Jimmy Carter

Jimmy Carter on bicycle. Plains, Georgia, USA, on President's Day 2008. Photo by Jud McCranie

Jimmy Carter on bicycle. Plains, Georgia, USA, on President's Day 2008. Photo by Jud McCranie

Jimmy Carter was the thirty-ninth President of the United States. He served from 1977-1981. He was born on October 1, 1924 in Plains, Georgia. Carter was the first president that was born in the Deep South. Carter was a peanut farmer and had virtually no experience with the federal government. The only position within the federal government prior to becoming President was working in the US Navy’s nuclear submarine program.

Carter graduated from Annapolis and after some time in the Navy quit to take over the family peanut farm as well as other family businesses. After about 10 years of running family businesses, Carter was elected for the Georgia state senate. He served in the senate from 1963-1967. Then he became the governor of the state from 1971-1975.

Carter had just graduated from Annapolis and surprised his sister, Ruth, by asking her to set him up with her best friend, Rosalynn Smith. After the first date, Carter told that he had met the girl that he would marry. Carter married Rosalynn Smith in July, 1946. They had four children, John, James Earl III, Jeffrey and Amy.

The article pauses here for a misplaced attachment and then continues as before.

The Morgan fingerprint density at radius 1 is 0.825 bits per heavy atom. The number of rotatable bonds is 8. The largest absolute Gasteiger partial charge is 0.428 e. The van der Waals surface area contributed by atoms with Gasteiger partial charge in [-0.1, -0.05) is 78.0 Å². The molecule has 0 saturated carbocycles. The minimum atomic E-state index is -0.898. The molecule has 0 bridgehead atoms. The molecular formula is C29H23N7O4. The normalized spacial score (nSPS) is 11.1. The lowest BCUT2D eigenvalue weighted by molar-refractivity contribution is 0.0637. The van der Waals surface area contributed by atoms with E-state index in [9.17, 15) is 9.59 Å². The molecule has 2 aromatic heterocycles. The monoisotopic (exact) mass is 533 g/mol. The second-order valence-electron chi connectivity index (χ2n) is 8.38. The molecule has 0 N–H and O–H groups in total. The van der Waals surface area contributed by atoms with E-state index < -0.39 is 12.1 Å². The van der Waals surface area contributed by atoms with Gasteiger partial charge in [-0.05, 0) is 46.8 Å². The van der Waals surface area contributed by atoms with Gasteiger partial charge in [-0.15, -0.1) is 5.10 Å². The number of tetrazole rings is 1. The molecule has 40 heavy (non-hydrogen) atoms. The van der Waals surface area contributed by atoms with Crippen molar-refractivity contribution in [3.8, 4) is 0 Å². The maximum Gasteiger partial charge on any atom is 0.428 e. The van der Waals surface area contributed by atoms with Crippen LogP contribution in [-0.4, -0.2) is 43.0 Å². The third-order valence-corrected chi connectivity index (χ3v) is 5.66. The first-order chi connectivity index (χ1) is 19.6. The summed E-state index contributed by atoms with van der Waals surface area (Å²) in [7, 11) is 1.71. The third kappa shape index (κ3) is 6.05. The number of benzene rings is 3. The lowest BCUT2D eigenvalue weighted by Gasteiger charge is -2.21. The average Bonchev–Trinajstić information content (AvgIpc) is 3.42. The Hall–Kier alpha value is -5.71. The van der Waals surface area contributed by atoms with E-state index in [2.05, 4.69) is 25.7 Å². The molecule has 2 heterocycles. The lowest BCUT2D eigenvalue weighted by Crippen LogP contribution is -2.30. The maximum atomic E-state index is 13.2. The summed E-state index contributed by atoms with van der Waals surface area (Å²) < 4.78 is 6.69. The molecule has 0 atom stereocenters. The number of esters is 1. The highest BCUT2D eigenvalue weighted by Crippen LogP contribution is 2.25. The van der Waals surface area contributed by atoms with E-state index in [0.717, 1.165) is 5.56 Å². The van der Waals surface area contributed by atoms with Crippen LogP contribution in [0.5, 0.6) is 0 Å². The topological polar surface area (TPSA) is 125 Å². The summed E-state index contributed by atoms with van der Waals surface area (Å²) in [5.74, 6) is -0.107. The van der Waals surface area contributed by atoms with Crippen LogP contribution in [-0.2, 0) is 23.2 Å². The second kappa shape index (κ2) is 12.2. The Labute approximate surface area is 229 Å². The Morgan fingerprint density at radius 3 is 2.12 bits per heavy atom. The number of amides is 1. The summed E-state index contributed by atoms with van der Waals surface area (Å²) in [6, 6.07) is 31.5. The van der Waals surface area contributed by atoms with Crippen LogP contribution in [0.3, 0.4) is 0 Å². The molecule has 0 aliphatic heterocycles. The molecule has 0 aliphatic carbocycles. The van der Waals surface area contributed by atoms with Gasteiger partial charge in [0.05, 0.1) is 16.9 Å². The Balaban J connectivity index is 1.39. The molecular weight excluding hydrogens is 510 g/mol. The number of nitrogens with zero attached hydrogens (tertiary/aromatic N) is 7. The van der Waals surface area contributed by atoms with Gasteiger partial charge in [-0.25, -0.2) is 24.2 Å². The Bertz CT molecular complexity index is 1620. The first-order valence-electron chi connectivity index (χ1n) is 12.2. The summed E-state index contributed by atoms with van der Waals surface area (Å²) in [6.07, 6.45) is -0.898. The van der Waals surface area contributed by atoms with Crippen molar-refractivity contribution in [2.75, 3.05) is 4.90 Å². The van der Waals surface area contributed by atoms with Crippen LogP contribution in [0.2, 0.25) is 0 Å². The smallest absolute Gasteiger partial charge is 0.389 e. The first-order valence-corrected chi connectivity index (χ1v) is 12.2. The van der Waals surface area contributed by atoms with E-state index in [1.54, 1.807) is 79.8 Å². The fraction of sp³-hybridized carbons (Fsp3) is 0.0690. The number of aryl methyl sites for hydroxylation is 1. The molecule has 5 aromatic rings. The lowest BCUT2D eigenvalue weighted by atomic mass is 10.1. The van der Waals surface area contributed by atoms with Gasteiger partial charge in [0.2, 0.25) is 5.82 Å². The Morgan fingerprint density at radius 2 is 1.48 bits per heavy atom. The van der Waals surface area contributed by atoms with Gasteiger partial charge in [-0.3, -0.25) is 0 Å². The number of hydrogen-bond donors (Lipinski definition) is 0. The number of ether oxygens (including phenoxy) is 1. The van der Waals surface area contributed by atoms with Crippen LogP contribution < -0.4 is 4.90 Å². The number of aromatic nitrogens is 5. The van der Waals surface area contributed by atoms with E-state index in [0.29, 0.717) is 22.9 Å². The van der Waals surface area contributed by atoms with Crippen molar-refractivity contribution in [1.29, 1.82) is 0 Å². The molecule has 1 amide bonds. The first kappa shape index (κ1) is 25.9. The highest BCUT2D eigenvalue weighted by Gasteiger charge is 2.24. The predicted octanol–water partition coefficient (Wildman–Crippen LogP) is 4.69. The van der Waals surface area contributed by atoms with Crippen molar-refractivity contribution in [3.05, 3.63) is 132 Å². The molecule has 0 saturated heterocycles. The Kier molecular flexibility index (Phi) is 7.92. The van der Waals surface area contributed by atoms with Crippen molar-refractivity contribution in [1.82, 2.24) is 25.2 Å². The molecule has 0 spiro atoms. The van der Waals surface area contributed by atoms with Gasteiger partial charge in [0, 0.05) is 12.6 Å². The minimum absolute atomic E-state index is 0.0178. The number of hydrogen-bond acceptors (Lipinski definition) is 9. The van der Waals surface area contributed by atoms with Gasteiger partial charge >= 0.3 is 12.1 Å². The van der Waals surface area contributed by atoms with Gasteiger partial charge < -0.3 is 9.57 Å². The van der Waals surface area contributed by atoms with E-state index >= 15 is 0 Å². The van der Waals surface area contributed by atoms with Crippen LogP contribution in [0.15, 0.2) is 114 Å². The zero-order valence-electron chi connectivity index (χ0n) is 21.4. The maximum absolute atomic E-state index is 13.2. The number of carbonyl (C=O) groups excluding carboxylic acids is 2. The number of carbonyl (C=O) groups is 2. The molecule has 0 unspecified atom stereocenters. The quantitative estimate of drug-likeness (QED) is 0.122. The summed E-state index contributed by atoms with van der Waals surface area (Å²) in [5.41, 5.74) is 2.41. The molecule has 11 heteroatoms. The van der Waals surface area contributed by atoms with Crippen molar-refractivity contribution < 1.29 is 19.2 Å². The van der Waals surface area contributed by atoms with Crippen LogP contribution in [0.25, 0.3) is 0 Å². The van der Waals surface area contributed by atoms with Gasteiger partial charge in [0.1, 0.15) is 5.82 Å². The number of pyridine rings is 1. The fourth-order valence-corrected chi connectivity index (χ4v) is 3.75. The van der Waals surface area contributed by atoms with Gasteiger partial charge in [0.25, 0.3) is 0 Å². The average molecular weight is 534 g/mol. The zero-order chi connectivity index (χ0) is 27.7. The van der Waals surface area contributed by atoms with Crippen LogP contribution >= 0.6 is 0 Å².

Carter then put in his hat for the Presidential nomination. Carter lacked the general know-how of how Washington politics worked, which initially worked to his advantage as the American public was still trying to heal from the Nixon scandals. Carter offered a different type of politician as a born-again Christian with a genuine concern for the poor.

Carter’s Secretary of State, Cyrus Vance made an announcement that the foreign aid was reduced to several countries due to their poor human rights. This action was done just one month into Carter’s administration and clearly highlighted his focus on human rights and care for the poor.

The country was still trying to get over the Nixon scandal and the economic outlook was bad when Carter put in his bid for President. Carter tried to deal with stagflation (increased inflation and no growth in consumer spending), by raising taxes and cutting spending but Carter’s plan failed. Interest rates soared to a high of 21%.

Carter, a Democrat, reorganized some government institutions. He was successful in adding new cabinet members, including new positions for education and energy. Carter did not always work well within in the Washington system. For instance, Carter did not heed the advice of the Democratic party leaders, the most notable being Tip O’Neill, Speaker of the House, which was necessary to get executive initiatives through.

The oil prices had increased while Carter was in office as a result of the Yom Kippur War. OPEC had banned oil exports to the US as well as other countries that supported Israel. This has a bad effect on inflation moving the rate into double digits, interest rates soared and unemployment rates remained high.